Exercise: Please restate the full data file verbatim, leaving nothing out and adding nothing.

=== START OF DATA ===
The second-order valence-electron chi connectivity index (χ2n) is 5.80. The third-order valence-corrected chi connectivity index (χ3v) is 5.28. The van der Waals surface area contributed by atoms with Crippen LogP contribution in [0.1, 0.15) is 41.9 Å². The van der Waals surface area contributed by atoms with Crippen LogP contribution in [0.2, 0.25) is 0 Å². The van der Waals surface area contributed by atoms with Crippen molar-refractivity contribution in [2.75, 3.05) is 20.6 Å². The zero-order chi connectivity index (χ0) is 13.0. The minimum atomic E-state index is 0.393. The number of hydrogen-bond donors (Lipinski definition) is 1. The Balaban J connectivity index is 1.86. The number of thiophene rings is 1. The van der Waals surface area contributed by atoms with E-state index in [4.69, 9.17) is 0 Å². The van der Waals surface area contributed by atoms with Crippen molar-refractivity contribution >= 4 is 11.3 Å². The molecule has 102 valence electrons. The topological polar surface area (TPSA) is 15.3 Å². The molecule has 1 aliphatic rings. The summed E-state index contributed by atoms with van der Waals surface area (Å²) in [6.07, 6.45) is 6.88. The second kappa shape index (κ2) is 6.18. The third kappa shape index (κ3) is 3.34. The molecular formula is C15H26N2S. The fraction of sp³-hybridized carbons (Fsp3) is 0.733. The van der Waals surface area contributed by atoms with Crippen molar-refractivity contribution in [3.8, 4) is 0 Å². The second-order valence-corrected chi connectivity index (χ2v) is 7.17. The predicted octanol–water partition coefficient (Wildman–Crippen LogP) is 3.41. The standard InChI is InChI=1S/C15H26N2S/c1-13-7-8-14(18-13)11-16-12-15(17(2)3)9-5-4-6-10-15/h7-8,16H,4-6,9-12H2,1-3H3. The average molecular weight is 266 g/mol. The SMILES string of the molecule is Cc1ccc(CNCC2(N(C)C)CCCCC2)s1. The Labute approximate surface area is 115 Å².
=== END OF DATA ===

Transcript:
The second-order valence-electron chi connectivity index (χ2n) is 5.80. The third-order valence-corrected chi connectivity index (χ3v) is 5.28. The van der Waals surface area contributed by atoms with Crippen LogP contribution in [0.1, 0.15) is 41.9 Å². The van der Waals surface area contributed by atoms with Crippen LogP contribution in [0.2, 0.25) is 0 Å². The van der Waals surface area contributed by atoms with Crippen molar-refractivity contribution in [2.75, 3.05) is 20.6 Å². The zero-order chi connectivity index (χ0) is 13.0. The minimum atomic E-state index is 0.393. The number of hydrogen-bond donors (Lipinski definition) is 1. The Balaban J connectivity index is 1.86. The number of thiophene rings is 1. The van der Waals surface area contributed by atoms with E-state index in [4.69, 9.17) is 0 Å². The van der Waals surface area contributed by atoms with Crippen molar-refractivity contribution >= 4 is 11.3 Å². The molecule has 102 valence electrons. The topological polar surface area (TPSA) is 15.3 Å². The molecule has 1 aliphatic rings. The summed E-state index contributed by atoms with van der Waals surface area (Å²) in [6.07, 6.45) is 6.88. The second kappa shape index (κ2) is 6.18. The third kappa shape index (κ3) is 3.34. The molecular formula is C15H26N2S. The fraction of sp³-hybridized carbons (Fsp3) is 0.733. The van der Waals surface area contributed by atoms with Crippen molar-refractivity contribution in [3.8, 4) is 0 Å². The second-order valence-corrected chi connectivity index (χ2v) is 7.17. The predicted octanol–water partition coefficient (Wildman–Crippen LogP) is 3.41. The standard InChI is InChI=1S/C15H26N2S/c1-13-7-8-14(18-13)11-16-12-15(17(2)3)9-5-4-6-10-15/h7-8,16H,4-6,9-12H2,1-3H3. The average molecular weight is 266 g/mol. The SMILES string of the molecule is Cc1ccc(CNCC2(N(C)C)CCCCC2)s1. The Labute approximate surface area is 115 Å².